Diastasis recti (DRA) is a hot topic right now. Let’s chat about what it is, possible symptoms to look out for, and common myths with DRA.
What is diastasis recti?
Diastasis recti looks at the linea alba, the fascia between the rectus abdominis. That’s all a clinical way of saying that we’re looking at the tissue that connects your 6 pack ab muscles. If you think of your core as a canister, you’re looking at the area in the front center.
The common goal is to have good tension on that tissue, meaning it’s taught and has good bounce back when you press on it, and have the width between the ab muscles less than 2 fingers wide. A diagnosis of diastasis would likely come in when either of those conditions are not met. You can have good tension and more than 2 finger width (functional diastasis), less tension and 2 finger width, or less tension and more than 2 finger width. Or really and and all combinations of things.
Will your OBGYN check you for this at your postpartum visit?
Not likely, and if they do, it’s possible that they aren’t going to give you the most up to date guidance. And that’s ok. OBGYNs aren’t meant to be experts in all things core and pelvic floor health. My advice is to see a quality pelvic floor physical therapist early postpartum or learn to assess yourself.
Do only postpartum women get diastasis?
Nope. Diastasis is a pressure management issue on the tissue where continued outward pressure has stretched the linea alba. This can happen in pregnant women, in women pre-pregnancy, and even men.
Pregnancy does, however, increase your risk factor due to the expanded outward pressure on the midline of the stomach. That’s one of the reasons why I always recommend learning your breathing and pressure tendencies as early as possible to help you mitigate symptoms.
What are some symptoms of diastasis?
- Coning vs Doming – Does your stomach come to a point down the middle when doing a movement like a sit-up or pushup or does the whole abdomen seem to protrude?
- Is there a gap and how is the tension? – Yes you measure the distance with diastasis, but the tension of the fascia of the linea alba is just as, if not more important.
Breaking up some diastasis myths:
– You don’t have to close the gap. Again, the distance isn’t the end all be all in terms of function. Can you approximate, or close, the rectus with different strategies? Have you built back up your strength and tension where these strategies are automatic responses for your movement?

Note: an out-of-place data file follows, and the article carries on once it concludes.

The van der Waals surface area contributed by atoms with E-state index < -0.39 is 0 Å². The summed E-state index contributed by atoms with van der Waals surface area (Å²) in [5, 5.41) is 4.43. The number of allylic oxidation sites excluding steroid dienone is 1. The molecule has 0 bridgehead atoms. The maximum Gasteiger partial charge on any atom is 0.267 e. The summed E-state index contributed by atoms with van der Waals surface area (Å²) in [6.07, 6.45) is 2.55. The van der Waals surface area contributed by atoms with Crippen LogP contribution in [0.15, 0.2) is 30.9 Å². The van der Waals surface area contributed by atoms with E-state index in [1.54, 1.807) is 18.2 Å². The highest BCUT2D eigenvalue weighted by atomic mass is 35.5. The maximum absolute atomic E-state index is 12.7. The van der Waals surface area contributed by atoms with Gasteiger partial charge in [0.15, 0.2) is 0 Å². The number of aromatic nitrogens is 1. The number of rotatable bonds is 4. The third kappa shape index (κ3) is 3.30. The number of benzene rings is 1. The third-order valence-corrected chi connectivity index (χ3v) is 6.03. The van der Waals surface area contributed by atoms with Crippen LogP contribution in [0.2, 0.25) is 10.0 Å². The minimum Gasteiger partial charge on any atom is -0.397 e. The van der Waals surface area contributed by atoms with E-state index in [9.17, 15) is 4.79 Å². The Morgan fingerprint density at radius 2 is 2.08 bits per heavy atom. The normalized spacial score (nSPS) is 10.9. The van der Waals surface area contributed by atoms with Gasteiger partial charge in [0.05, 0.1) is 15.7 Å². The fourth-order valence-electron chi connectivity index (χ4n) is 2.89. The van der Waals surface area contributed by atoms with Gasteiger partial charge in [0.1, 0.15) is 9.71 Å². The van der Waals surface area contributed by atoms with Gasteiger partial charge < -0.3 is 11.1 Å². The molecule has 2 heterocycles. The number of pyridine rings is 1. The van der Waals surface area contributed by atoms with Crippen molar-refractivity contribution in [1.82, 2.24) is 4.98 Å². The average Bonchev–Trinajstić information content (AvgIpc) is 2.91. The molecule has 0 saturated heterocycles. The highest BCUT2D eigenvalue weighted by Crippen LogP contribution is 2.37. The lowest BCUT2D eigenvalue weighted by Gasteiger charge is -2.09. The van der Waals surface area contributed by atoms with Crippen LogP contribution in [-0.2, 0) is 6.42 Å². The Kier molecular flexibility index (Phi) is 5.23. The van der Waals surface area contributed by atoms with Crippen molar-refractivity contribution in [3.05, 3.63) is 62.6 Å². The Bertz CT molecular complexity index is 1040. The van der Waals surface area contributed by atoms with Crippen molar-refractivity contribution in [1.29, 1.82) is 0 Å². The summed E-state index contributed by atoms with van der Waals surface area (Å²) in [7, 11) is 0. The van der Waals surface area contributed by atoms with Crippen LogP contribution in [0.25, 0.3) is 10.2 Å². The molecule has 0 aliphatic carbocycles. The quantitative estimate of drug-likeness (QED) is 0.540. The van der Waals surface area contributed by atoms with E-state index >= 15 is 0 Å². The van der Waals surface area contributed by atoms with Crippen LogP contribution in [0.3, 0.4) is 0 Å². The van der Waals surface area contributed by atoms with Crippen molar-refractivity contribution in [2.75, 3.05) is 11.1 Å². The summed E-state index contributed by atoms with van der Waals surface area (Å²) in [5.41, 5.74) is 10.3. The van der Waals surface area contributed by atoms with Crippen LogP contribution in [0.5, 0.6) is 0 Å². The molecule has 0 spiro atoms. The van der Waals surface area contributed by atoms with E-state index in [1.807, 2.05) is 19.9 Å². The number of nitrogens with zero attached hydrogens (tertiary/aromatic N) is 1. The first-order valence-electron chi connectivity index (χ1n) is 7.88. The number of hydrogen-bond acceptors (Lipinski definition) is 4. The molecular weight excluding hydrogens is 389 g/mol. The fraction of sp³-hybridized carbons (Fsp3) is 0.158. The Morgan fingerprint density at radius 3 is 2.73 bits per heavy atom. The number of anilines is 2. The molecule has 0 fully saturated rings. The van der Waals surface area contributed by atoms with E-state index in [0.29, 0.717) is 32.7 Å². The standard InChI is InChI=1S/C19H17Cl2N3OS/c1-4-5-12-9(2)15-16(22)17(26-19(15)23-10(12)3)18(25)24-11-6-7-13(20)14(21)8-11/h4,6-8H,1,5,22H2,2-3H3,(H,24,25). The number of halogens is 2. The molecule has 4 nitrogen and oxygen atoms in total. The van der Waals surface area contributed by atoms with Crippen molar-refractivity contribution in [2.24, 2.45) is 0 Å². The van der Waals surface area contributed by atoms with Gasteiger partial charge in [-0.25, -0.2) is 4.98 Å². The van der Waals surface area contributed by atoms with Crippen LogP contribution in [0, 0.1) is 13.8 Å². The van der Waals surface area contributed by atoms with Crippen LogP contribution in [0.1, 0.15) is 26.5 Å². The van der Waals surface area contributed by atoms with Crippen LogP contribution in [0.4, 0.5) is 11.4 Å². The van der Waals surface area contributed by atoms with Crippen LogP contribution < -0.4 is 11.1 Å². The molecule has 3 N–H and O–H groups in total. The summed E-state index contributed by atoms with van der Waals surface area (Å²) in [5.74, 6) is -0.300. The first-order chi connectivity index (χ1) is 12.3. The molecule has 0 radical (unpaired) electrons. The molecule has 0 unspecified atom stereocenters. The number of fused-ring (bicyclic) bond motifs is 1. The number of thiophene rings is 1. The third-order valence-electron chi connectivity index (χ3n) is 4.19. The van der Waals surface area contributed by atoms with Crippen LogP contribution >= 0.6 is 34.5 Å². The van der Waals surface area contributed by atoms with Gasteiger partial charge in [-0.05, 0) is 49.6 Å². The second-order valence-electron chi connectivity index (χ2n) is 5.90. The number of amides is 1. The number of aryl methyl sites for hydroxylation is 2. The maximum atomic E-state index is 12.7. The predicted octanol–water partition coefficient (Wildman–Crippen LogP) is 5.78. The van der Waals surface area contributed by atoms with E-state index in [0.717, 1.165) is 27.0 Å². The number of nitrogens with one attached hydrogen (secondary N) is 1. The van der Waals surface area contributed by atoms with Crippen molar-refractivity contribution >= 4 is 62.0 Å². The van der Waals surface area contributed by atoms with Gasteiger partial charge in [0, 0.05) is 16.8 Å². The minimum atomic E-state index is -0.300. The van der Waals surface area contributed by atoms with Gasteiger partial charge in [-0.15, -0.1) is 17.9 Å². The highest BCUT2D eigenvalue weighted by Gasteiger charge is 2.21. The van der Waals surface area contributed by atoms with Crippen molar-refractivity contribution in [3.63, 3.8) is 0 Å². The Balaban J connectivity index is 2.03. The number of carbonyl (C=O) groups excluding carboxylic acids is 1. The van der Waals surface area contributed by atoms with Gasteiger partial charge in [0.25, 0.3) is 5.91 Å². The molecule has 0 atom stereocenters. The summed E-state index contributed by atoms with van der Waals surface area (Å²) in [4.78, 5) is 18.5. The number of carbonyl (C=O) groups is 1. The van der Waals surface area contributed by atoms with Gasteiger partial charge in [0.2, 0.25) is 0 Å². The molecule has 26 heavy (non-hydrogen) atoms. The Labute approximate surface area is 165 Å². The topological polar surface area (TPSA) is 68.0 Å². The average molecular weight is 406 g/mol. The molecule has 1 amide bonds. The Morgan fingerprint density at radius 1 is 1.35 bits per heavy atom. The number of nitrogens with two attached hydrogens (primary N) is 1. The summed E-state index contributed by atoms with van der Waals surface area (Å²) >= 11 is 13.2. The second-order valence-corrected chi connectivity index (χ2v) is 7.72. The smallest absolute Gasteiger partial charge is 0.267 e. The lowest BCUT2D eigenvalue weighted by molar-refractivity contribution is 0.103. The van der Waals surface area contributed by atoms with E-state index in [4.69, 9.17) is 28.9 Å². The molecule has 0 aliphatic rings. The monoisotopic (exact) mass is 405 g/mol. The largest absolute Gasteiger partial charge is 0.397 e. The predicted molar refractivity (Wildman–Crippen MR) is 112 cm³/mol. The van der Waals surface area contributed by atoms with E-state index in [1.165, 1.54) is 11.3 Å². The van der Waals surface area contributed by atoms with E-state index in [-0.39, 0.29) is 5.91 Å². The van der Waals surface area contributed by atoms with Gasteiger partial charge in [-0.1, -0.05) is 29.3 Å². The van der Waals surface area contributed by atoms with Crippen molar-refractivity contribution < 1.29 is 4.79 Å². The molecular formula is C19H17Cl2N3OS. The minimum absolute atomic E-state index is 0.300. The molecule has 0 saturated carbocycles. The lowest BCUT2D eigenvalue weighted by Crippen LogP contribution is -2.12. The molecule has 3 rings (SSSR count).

– You can’t prevent DRA. This one is important. I see a lot of programs telling women they can prevent or heal DRA with x, y, or z product or a specific set of exercises. There is no data that shows DRA can be prevented. Can we look at risk vs reward, movement and breathing strategies, and other techniques to help decrease the pressure on the linea alba (especially during pregnancy)? Sure. That isn’t the same thing as prevention though.
– Surgery isn’t the only way to fix DRA. It’s one way. However, many people are able to work with a qualified coach (oh hi there!) and PFPT to gain better core connection and pressure management strategies to help rehab a diastasis. Even if surgery is scheduled, this can be an invaluable step beforehand.
– There aren’t specific exercises to help you fix or close a diastasis. Even though they are advertised, there is no specific exercise or combination of exercises to close, repair, or heal DRA. DRA is a compound issue which takes an individual and multifaceted approach. Core connection, pressure management strategies, and progressive overloading tailored to you is what is best.
If you want to learn more about diastasis recti and all things core and pelvic floor, check out Core and Pelvic Floor Basics for Lifters.
We cover all things core and pelvic floor in this guide. From breathing, bracing, and nutrition to what your abs and pelvic floor should be doing when you lift. Find out what is normal when you pee and even what your feet have to do with your pelvic floor.